Fierce Love: Stories from Black Gay Life (1991)
PostModern African American Homosexuals (Pomo Afro Homos) was an African-American gay identified three man performance troupe founded in San Francisco, CA in 1990 by Eric Gupton, Brian Freeman, and Djola Branner. Eric Gupton was a singer and a dancer who was born in Boston in 1960. He attended Antioch College in Ohio where he earned a Master’s degree in theater. He moved to San Francisco in 1984 where he would meet Brian Freeman. Brian Freeman was born in 1955 in Boston. He is a writer, director, and actor who was a member of the San Francisco Mime Troupe. Brian served as the Director-In-Residence at the Public Theater from 1988-89 before he founded Pomo Afro Homos. Aside from his two works with Pomo Afro Homos Brian, he has also written A Night at the Apollo, I Think It’s Gonna Work out Fine, Slight Variance, and Civil Sex. Djola Branner, whose name means “share the wealth” in Yoruba, was born in Los Angeles in 1957. Djola received his Bachelor’s from UC Santa Cruz, one Master’s Degree from the New School in Playwriting, and one from San Francisco State University in Interdisciplinary Studies.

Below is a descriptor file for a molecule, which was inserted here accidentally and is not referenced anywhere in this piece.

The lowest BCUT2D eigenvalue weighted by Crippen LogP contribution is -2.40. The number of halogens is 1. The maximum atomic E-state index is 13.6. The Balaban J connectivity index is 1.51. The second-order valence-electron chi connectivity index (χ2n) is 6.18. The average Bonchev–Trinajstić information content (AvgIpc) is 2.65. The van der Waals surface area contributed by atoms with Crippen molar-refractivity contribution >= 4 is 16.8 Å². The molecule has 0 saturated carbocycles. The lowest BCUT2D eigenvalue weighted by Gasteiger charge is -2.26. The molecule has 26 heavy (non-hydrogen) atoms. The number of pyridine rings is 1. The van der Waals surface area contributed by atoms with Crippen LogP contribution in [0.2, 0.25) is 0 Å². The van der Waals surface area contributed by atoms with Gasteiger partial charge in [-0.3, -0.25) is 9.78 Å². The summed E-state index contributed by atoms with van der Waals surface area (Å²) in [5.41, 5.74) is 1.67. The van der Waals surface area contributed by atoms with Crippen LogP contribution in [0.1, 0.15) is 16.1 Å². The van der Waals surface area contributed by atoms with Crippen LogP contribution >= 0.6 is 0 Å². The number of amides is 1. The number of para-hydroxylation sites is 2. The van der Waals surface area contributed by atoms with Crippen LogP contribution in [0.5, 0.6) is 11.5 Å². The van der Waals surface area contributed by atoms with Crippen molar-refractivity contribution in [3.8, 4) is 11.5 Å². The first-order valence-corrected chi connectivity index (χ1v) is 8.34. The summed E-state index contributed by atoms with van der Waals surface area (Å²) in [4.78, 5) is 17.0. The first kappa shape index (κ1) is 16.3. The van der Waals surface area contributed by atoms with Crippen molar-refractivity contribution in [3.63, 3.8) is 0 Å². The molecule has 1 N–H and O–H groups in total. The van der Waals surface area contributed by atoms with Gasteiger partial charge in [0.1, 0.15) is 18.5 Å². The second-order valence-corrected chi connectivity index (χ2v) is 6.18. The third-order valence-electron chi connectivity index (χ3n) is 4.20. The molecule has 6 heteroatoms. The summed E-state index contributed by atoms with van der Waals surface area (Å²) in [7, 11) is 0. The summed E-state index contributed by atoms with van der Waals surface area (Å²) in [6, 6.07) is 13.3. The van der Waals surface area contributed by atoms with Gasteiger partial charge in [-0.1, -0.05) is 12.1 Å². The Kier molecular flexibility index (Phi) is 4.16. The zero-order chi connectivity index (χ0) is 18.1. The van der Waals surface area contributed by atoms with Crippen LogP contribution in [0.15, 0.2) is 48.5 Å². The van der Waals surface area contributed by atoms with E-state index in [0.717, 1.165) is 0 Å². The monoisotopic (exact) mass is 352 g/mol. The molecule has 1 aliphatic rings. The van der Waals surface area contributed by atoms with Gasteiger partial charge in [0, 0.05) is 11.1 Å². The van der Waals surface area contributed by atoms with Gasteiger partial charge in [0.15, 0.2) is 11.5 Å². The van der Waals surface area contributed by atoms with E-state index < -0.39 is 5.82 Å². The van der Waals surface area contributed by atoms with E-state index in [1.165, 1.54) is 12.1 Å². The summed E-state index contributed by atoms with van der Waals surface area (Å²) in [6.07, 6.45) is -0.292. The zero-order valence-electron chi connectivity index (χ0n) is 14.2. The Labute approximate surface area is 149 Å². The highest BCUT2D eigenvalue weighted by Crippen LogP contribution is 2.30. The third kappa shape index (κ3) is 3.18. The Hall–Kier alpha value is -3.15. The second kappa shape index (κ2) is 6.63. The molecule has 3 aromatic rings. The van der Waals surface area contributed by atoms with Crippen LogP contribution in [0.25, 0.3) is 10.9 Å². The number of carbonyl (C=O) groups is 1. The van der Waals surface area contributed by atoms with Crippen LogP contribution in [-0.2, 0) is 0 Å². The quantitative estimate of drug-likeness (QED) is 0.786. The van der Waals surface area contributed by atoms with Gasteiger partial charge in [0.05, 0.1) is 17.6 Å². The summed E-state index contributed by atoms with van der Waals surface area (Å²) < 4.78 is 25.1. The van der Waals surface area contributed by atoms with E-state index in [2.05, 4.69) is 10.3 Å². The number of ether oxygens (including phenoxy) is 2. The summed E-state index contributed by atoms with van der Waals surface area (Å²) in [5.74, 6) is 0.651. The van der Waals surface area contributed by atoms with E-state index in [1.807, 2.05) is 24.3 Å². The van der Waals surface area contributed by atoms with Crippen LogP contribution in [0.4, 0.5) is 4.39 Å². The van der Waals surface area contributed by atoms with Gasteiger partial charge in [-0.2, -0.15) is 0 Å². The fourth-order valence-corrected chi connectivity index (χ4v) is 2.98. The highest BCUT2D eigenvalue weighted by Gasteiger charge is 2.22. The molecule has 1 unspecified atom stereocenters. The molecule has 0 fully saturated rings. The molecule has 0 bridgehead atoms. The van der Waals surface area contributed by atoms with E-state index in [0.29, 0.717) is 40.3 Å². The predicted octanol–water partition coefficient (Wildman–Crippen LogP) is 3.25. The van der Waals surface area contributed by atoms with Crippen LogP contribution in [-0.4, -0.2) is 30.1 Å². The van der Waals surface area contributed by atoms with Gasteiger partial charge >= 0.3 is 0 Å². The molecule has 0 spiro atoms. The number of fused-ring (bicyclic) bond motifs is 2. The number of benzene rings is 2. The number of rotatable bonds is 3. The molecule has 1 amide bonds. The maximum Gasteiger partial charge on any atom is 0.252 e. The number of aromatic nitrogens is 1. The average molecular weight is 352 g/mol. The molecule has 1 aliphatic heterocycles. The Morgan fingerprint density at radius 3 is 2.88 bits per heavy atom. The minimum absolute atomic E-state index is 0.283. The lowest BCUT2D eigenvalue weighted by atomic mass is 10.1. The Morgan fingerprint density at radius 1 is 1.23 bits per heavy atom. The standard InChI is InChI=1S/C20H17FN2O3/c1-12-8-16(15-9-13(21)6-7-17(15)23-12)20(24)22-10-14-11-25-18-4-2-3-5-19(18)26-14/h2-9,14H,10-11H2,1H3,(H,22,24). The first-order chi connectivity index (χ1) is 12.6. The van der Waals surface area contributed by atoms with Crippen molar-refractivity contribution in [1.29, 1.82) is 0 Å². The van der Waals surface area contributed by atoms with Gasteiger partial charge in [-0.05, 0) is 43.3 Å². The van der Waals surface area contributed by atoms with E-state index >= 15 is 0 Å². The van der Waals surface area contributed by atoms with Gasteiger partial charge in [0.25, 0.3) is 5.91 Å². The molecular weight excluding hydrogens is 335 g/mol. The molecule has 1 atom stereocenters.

Pomo Afro Homos only created two pieces together: Fierce Love: Stories from Black Gay Life and Dark Fruit. Each piece in some way explores the lack of representation of three-dimensional lives of Black gay men in the theater. Their work was a critical response to complicated 90’s race politics and the HIV/AIDS epidemic that was prevalent in the black community. Pomo Afro Homos toured both nationally and internationally playing in spaces such as Lincoln Center and the Public. They also managed to garner awards along the way for their work. In 1991 they were banned from the National Black Theater Festival due to the explicit content of their work and their expression of black queer identity. Ultimately, the group disbanded in 1995 at which time the members all went their separate ways. Djola moved to Minneapolis. Brian moved to New York. Eric remained in San Francisco. Occasionally, a fourth member, Marvin K. White, would act and write scenes for the group. Pomo Afro Homos never got back together as a group after 1995 but their work lives on and saw a 2012 revival called Fierce Love: Remix played by different actors. Eric Gupton passed away in 2003. He was 43 years old.
Source: NYU Contemporary Plawrights of Color